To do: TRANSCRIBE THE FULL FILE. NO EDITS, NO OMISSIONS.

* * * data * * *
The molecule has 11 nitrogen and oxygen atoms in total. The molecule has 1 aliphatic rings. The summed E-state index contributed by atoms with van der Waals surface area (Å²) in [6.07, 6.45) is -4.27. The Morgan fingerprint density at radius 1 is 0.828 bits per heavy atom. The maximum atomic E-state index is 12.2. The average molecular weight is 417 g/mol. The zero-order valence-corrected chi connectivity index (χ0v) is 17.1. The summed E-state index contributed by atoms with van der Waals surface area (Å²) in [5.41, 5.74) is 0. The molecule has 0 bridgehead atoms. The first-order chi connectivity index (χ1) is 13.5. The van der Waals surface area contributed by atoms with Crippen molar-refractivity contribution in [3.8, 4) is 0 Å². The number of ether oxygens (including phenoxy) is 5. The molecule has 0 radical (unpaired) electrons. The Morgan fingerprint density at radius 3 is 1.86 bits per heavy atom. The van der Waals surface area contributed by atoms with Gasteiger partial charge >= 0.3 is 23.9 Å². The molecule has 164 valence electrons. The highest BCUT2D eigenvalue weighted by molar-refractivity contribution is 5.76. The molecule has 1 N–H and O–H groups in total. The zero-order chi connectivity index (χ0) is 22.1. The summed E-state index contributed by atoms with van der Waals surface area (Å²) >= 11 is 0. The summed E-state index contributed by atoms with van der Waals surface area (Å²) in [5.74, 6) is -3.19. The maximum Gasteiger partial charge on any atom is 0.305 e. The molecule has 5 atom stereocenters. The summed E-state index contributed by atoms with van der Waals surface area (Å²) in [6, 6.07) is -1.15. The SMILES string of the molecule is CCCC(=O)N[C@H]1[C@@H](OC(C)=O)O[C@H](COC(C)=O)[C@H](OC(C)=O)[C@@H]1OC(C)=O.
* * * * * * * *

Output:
The molecule has 11 nitrogen and oxygen atoms in total. The molecule has 1 aliphatic rings. The summed E-state index contributed by atoms with van der Waals surface area (Å²) in [6.07, 6.45) is -4.27. The Morgan fingerprint density at radius 1 is 0.828 bits per heavy atom. The maximum atomic E-state index is 12.2. The average molecular weight is 417 g/mol. The zero-order valence-corrected chi connectivity index (χ0v) is 17.1. The summed E-state index contributed by atoms with van der Waals surface area (Å²) in [5.41, 5.74) is 0. The molecule has 0 bridgehead atoms. The first-order chi connectivity index (χ1) is 13.5. The van der Waals surface area contributed by atoms with Crippen molar-refractivity contribution in [3.8, 4) is 0 Å². The number of ether oxygens (including phenoxy) is 5. The molecule has 0 radical (unpaired) electrons. The Morgan fingerprint density at radius 3 is 1.86 bits per heavy atom. The van der Waals surface area contributed by atoms with Gasteiger partial charge >= 0.3 is 23.9 Å². The molecule has 164 valence electrons. The highest BCUT2D eigenvalue weighted by molar-refractivity contribution is 5.76. The molecule has 1 N–H and O–H groups in total. The zero-order chi connectivity index (χ0) is 22.1. The summed E-state index contributed by atoms with van der Waals surface area (Å²) >= 11 is 0. The summed E-state index contributed by atoms with van der Waals surface area (Å²) in [5.74, 6) is -3.19. The maximum Gasteiger partial charge on any atom is 0.305 e. The molecule has 5 atom stereocenters. The summed E-state index contributed by atoms with van der Waals surface area (Å²) in [6, 6.07) is -1.15. The SMILES string of the molecule is CCCC(=O)N[C@H]1[C@@H](OC(C)=O)O[C@H](COC(C)=O)[C@H](OC(C)=O)[C@@H]1OC(C)=O.